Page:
Memory transfer optimization for a lattice Boltzmann solver on Kepler architecture nVidia GPUs

Mark Mawson, Alistair Revell
University of Manchester, Oxford Road, Manchester, Greater Manchester, M13 9PL, UK
arXiv:1309.1983 [cs.DC], (8 Sep 2013)


   author={Mawson}, M. and {Revell}, A.},

   title={"{Memory transfer optimization for a lattice Boltzmann solver on Kepler architecture nVidia GPUs}"},

   journal={ArXiv e-prints},




   keywords={Computer Science – Distributed, Parallel, and Cluster Computing},




   adsnote={Provided by the SAO/NASA Astrophysics Data System}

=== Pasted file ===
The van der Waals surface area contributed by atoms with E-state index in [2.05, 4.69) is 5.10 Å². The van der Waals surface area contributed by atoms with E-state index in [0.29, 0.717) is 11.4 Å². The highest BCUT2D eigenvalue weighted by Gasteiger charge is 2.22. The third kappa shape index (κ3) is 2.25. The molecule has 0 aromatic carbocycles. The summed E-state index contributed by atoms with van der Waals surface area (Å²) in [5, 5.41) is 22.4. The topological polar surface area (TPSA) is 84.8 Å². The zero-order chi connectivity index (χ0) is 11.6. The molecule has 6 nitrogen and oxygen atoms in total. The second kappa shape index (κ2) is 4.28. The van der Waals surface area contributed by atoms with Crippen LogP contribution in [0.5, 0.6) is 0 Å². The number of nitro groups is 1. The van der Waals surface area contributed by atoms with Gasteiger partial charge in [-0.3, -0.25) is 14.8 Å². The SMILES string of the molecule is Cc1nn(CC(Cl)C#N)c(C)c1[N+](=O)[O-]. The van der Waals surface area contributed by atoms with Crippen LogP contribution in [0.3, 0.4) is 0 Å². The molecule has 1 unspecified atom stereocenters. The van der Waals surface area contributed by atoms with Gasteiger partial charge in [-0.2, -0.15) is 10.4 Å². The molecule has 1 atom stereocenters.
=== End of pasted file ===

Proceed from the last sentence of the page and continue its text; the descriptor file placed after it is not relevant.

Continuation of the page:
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The Lattice Boltzmann method (LBM) for solving fluid flow is naturally well suited to an efficient implementation for massively parallel computing, due to the prevalence of local operations in the algorithm. This paper presents and analyses the performance of a 3D lattice Boltzmann solver, optimized for third generation nVidia GPU hardware, also known as `Kepler’. We provide a review of previous optimisation strategies and analyse data read/write times for different memory types. In LBM, the time propagation step (known as streaming), involves shifting data to adjacent locations and is central to parallel performance; here we examine three approaches which make use of different hardware options. Two of which make use of `performance enhancing’ features of the GPU; shared memory and the new shuffle instruction found in Kepler based GPUs. These are compared to a standard transfer of data which relies instead on optimised storage to increase coalesced access. It is shown that the more simple approach is most efficient; since the need for large numbers of registers per thread in LBM limits the block size and thus the efficiency of these special features is reduced. Detailed results are obtained for a D3Q19 LBM solver, which is benchmarked on nVidia K5000M and K20C GPUs. In the latter case the use of a read-only data cache is explored, and peak performance of over 1036 Million Lattice Updates Per Second (MLUPS) is achieved. The appearance of a periodic bottleneck in the solver performance is also reported, believed to be hardware related; spikes in iteration-time occur with a frequency of around 11Hz for both GPUs, independent of the size of the problem.
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